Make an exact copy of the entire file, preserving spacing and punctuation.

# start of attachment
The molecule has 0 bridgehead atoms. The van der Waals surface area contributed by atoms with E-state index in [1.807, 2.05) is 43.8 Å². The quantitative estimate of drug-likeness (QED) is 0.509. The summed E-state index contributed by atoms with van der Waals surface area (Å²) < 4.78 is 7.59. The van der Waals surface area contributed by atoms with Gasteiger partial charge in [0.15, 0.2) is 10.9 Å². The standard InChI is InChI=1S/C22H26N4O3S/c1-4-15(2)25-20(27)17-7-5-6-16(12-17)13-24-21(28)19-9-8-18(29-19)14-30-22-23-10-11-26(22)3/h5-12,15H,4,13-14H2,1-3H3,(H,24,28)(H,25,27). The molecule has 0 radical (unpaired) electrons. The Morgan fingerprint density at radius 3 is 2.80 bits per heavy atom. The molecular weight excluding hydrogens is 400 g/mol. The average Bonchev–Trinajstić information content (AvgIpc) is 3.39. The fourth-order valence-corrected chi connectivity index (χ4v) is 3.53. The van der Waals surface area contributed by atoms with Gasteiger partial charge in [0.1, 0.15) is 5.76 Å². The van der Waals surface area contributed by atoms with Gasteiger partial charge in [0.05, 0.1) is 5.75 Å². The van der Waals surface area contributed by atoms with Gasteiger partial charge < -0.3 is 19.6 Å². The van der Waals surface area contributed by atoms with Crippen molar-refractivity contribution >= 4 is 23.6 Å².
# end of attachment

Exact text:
The molecule has 0 bridgehead atoms. The van der Waals surface area contributed by atoms with E-state index in [1.807, 2.05) is 43.8 Å². The quantitative estimate of drug-likeness (QED) is 0.509. The summed E-state index contributed by atoms with van der Waals surface area (Å²) < 4.78 is 7.59. The van der Waals surface area contributed by atoms with Gasteiger partial charge in [0.15, 0.2) is 10.9 Å². The standard InChI is InChI=1S/C22H26N4O3S/c1-4-15(2)25-20(27)17-7-5-6-16(12-17)13-24-21(28)19-9-8-18(29-19)14-30-22-23-10-11-26(22)3/h5-12,15H,4,13-14H2,1-3H3,(H,24,28)(H,25,27). The molecule has 0 radical (unpaired) electrons. The Morgan fingerprint density at radius 3 is 2.80 bits per heavy atom. The molecular weight excluding hydrogens is 400 g/mol. The average Bonchev–Trinajstić information content (AvgIpc) is 3.39. The fourth-order valence-corrected chi connectivity index (χ4v) is 3.53. The van der Waals surface area contributed by atoms with Gasteiger partial charge in [0.1, 0.15) is 5.76 Å². The van der Waals surface area contributed by atoms with Gasteiger partial charge in [0.05, 0.1) is 5.75 Å². The van der Waals surface area contributed by atoms with Gasteiger partial charge < -0.3 is 19.6 Å². The van der Waals surface area contributed by atoms with Crippen molar-refractivity contribution >= 4 is 23.6 Å².